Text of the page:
If the U.S. is going to “modernize” its trade agreements, we need to make sure the deals take into account the startup ecosystem that makes up so much of our 21st century economy.
Engine applauds Senators Lee and Leahy for their continued work on updating the Electronic Communications Privacy Act (ECPA). The Lee-Leahy bill will modernize the nation’s electronic privacy laws and bring protections against warrantless searches into harmony with the technological realities of today.
Today, the Supreme Court delivered a blow to patent trolls by unanimously reversing the Federal Circuit’s decision in TC Heartland v. Kraft Foods Group Brands LLC. The high court ruled that defendants in patent cases can only be sued where they are incorporated or have a regular and established place of business. The decision will make it significantly harder for patent trolls to file lawsuits in jurisdictions that patent-friendly but otherwise unrelated to the claims at issue—most notably the Eastern District of Texas, where almost forty percent of patent cases were filed last year.
Today, the Federal Communications Commission (FCC) voted to adopt a Notice of Proposed Rulemaking (NPRM) to roll back the 2015 Open Internet Order and reverse the agency’s Title II classification of Internet Service Providers (ISPs). Today’s vote initiates a public comment period of 90 days. The following statement can be attributed to Engine Executive Director Evan Engstrom.
Today, Engine hosted Austin Meyer, the director of the new documentary “The Patent Scam,” at the Capitol Hill Visitor Center. The screening and subsequent discussion with real victims of patent litigation abuse demonstrated the extent that the U.S. patent system is failing to protect small businesses and startups from patent trolls.
Yesterday, President Donald Trump signed an executive order reiterating the Administration’s policy to buy American and hire American. The ‘Hire American’ side of the Executive Order directs federal agencies to evaluate the various programs that allow foreign workers to enter the United States, with a particular focus on the H-1B visa program.
Today, the U.S. Court of Appeals for the 9th Circuit ruled against President Trump’s executive order banning the citizens of seven countries and refugees from entering the U.S., maintaining a lower court’s freeze on the order. As a result, immigrants and refugees who were previously barred from the country under Trump’s EO can continue to enter the U.S.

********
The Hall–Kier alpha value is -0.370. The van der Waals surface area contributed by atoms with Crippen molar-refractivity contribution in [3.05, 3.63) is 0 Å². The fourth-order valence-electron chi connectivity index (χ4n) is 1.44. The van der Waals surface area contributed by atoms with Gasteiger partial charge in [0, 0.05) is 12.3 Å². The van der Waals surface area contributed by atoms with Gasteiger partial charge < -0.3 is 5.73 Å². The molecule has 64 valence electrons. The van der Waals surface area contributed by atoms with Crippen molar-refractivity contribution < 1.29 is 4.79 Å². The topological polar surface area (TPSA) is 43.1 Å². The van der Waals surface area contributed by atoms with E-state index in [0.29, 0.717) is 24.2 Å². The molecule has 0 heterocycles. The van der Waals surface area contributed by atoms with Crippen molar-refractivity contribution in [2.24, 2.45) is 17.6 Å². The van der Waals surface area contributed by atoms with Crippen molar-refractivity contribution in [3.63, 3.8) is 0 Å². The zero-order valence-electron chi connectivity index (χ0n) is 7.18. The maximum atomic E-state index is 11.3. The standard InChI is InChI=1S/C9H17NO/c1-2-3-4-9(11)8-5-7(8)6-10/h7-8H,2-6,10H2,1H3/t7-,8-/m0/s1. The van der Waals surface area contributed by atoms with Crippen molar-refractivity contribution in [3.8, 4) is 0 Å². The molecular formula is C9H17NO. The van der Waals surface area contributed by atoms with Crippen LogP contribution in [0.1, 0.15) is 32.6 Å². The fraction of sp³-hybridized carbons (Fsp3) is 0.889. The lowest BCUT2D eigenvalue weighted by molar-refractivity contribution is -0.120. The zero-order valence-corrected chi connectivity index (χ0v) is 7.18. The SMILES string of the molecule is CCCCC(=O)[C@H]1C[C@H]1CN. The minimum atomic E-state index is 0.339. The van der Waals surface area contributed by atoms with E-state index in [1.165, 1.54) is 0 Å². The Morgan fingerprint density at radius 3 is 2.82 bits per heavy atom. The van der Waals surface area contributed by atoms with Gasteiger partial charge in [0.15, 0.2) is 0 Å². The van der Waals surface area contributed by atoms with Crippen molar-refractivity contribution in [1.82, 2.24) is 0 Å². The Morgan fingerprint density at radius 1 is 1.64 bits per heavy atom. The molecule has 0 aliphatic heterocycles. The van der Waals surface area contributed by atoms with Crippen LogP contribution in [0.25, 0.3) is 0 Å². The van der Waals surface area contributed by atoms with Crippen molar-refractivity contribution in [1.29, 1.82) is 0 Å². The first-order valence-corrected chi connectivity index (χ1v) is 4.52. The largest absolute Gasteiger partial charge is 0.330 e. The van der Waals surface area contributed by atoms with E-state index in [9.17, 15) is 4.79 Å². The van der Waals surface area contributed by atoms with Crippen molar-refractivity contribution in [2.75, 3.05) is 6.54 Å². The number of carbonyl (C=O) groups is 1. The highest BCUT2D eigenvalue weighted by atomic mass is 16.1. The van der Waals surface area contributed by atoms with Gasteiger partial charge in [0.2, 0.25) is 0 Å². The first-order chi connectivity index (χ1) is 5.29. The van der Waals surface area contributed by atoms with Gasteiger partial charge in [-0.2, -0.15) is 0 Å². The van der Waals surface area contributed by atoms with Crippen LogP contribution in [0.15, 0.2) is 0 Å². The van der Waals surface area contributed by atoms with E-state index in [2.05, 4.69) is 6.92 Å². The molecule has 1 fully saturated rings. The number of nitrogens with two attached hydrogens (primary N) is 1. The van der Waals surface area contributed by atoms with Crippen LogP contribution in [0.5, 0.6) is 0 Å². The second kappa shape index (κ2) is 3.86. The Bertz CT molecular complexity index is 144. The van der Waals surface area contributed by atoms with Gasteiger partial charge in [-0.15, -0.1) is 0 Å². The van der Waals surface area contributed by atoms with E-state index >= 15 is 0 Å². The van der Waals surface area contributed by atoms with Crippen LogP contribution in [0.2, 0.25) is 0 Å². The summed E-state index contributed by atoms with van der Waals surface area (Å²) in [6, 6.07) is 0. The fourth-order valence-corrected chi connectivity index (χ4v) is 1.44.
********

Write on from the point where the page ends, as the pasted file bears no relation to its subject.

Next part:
Today, the U.S. House of Representatives passed the widely supported, broadly bipartisan Email Privacy Act, making this the second consecutive year that this common-sense update to the Electronic Communications Privacy Act (ECPA) has passed the House. The bill makes a critical update to existing digital privacy laws that clarifies that law enforcement must obtain a warrant—except in certain clearly defined emergencies—before accessing an individual's electronic communications.
The startup community is deeply troubled by the Administration’s decision to limit the movement of immigrants—including lawful visa holders—into the U.S. on the basis of religion and country of origin—a move that came with no forewarning and has engendered uncertainty for many people, including employees at America’s startups. The executive order is both morally and economically misguided, and sets a dangerous precedent that signals to the rest of the world that America is no longer open for innovation.
Under Director Michelle Lee, the Patent Office has made real strides toward fixing patent quality. While much work in that area remains to be done, we are encouraged by the steps she and her team have taken and are pleased that she will remain in her role in the incoming Administration so that this important work can continue. Startups in particular rely on a well-functioning patent system, and under Director Lee's leadership, the Patent Office has welcomed the startup community to play a role in that debate. We look forward to continuing working with her to ensure that that the patent system promotes rather than hinders innovation.
On Friday, the White House released an advance copy of its final International Entrepreneur Rule, which will allow qualifying foreign entrepreneurs to build their startups in the U.S. The final rule will be published in the Federal Register today and will become effective on July 17, 2017.
On Tuesday, the U.S. House of Representatives passed the Helping Angels Lead Our Startups (HALOS) Act by a vote of 344 to 73, an even wider margin of support than when the bill passed the House during the previous Congress. Engine applauds the House passage of the bill, which would clarify regulatory ambiguities around general solicitation to ensure that startups aren't unintentionally running afoul of securities laws when participating in demo days and pitch competitions